Perhaps it’s because it was only Warren’s third feature film — after two Italian sex shenanigans flicks issued in 1968: Loving Feeling and Private Hell, which makes Satan’s Slave his first horror film. In between his Alien romp, Inseminoid, and his Slasher romp, Bloody Birthday, Warren changed it up with, well, looking at the cover, a Stallone Rambo-cum-Arnie Commando rip called Gunpowder (1986) — has anyone seen it?

Now, the writer on this, well that’s a different story: While he wrote Warren’s Satan’s Slave and Terror, he gave us the video rental favorites of ’70s British horror: White Cargo (1973), House of Whipcord (1974), Frightmare (1974), the sleaze-o-rama that is The Confessional (1976), and Schizo (1976): Lord Smutmeister David McGillivray (and we mean that as a complement).

This time we have a supernatural horror tale with Catherine (British horror “Scream Queen” Candace Glendenning; The Flesh and Blood Show) who comes to live with her uncle and cousin (Michael Gough and Martin Potter; his work goes back to Fellini Satyricon) after she survives a car crash that killed both of her parents. Of course, Uncle Alex and Cousin Stephen are behind the crash: they’re necromancers who need her as a sacrifice to resurrect a powerful, spiritual ancestor.

To say more will spoil the film, as this Rosemary’s Baby-inspired tale (but not at all like a cheap Italian ripoff of that film or The Exorcist) is an excellent watch; one that’s far above the fray of the exploitative-norm discovered on Mill Creek sets. The scripting, set design, and acting — from all quarters — is top notch. I loved it. Consider it one of my new classics in the British ’70s cycle of gothic horror tales, right alongside Captain Kronos: Vampire Hunter and Hammer’s Karnstein Trilogy.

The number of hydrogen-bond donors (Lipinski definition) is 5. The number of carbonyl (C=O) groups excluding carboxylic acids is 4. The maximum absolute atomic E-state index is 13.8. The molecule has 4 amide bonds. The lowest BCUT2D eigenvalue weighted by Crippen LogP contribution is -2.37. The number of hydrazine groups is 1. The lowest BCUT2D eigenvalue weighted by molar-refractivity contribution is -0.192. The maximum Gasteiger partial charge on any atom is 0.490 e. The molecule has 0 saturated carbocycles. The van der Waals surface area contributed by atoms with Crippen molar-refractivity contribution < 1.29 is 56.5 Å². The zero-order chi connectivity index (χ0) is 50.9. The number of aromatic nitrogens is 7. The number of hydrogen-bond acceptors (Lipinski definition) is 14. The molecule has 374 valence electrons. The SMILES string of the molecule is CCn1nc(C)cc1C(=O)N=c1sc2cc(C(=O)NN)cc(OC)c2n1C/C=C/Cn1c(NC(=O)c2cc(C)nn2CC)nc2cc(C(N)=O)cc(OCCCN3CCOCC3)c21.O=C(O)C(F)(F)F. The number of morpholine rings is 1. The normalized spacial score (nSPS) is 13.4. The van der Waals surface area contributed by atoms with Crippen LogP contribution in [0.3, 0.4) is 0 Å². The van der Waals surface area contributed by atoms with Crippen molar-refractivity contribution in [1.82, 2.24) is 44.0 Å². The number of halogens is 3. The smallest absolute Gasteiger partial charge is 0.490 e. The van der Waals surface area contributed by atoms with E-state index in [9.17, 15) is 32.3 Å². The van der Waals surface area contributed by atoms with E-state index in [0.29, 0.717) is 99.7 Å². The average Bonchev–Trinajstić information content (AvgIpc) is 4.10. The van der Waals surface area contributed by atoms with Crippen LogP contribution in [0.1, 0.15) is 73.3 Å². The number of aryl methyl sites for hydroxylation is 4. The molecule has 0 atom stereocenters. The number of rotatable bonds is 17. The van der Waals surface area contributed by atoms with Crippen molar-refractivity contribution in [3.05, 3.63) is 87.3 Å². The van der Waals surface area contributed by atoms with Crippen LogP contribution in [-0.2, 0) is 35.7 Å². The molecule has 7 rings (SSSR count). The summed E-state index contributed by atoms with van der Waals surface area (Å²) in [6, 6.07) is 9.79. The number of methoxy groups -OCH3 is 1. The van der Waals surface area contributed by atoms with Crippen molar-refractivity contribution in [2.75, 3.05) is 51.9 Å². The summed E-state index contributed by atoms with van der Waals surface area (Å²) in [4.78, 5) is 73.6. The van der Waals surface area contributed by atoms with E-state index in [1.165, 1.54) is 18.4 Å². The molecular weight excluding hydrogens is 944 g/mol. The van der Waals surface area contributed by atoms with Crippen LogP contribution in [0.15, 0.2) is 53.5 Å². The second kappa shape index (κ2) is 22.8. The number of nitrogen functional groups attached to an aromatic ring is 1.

The production story: There’s additional material shot that was even more violent, and alternative versions of existing scenes that are in the film are available in other prints in the overseas markets. So, what we get is an amped up, Gothic psychological-sexploitation tale that programs nicely with the better distributed (as with the aforementioned A Bell from Hell and Symptoms via VHS and UHF-TV) Virgin Witch (1971) and the always incredible to watch The Wicker Man (1973). Of course, keen eyes immediately notice that the house and grounds of the Yorke estate appeared in Virgin Witch; and when you watch Terror off this same Mill Creek set, you’ll notice the Gothic estate, reappears.